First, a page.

Insomnia and nightmares, which are often confused and may go hand-in-hand, are known risk factors for suicide but just how they contribute was unknown, said Dr. W. Vaughn McCall, Chair of the Medical College of Georgia Department of Psychiatry and Health Behavior at Georgia Regents University.
The new study reaffirms that link and adds the element of hopelessness about sleep that is independent of other types of hopelessness, such as those regarding personal relationships and careers, said McCall, corresponding author of the study.
"It turns out insomnia can lead to a very specific type of hopelessness and hopelessness by itself is a powerful predictor of suicide," he said.
If the findings hold true in larger studies, they wave a red flag about suicide risk and point toward prevention that targets the negative thoughts with pharmaceuticals and psychological intervention.
The finding also is a reminder to physicians that depressed patients who report increased sleep problems should be asked if they are having suicidal thoughts, McCall said.
The scientists used psychometric testing to objectively assess the mental state of 50 depressed patients age 20-80 being treated as an inpatient, outpatient or in the Emergency Department. More than half had attempted suicide and most were taking an anti-depressant. Testing enabled the researchers to filter out other suicide risks such as depression itself and hone in on the relationship between insomnia and suicide risk, asking specific questions about dysfunctional beliefs about sleep such as: Do you think you will ever sleep again?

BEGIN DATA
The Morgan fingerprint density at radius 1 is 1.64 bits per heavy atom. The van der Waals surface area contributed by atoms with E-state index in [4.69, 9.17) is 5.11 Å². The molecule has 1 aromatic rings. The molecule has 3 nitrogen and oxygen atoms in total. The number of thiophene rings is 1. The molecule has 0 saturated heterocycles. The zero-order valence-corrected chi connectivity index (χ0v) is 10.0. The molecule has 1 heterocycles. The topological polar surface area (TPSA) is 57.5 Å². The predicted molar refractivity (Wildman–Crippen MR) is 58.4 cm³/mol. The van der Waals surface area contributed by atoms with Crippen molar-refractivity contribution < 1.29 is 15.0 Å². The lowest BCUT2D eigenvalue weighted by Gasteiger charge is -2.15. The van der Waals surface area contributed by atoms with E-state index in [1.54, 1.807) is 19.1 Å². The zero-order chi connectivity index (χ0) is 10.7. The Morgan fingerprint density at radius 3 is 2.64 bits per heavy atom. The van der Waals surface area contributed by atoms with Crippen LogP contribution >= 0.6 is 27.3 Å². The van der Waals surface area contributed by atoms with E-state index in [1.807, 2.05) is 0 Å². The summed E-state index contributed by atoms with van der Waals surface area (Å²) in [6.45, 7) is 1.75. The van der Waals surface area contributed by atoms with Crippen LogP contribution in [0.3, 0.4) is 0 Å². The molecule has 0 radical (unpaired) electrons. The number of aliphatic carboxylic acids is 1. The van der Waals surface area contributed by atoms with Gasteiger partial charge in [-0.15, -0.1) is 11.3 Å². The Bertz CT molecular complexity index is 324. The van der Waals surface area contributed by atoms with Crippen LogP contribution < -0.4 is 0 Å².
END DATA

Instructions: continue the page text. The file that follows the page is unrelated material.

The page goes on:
"It was this dysfunctional thinking, all these negative thoughts about sleep that was the mediating factor that explained why insomnia was linked to suicide," said McCall, who specializes in depression and sleep disorders.
The likelihood of being suicidal at least doubles with insomnia as a symptom, McCall noted.
The finding appeared in Journal of Clinical Sleep Medicine, the journal of the American Academy of Sleep Medicine.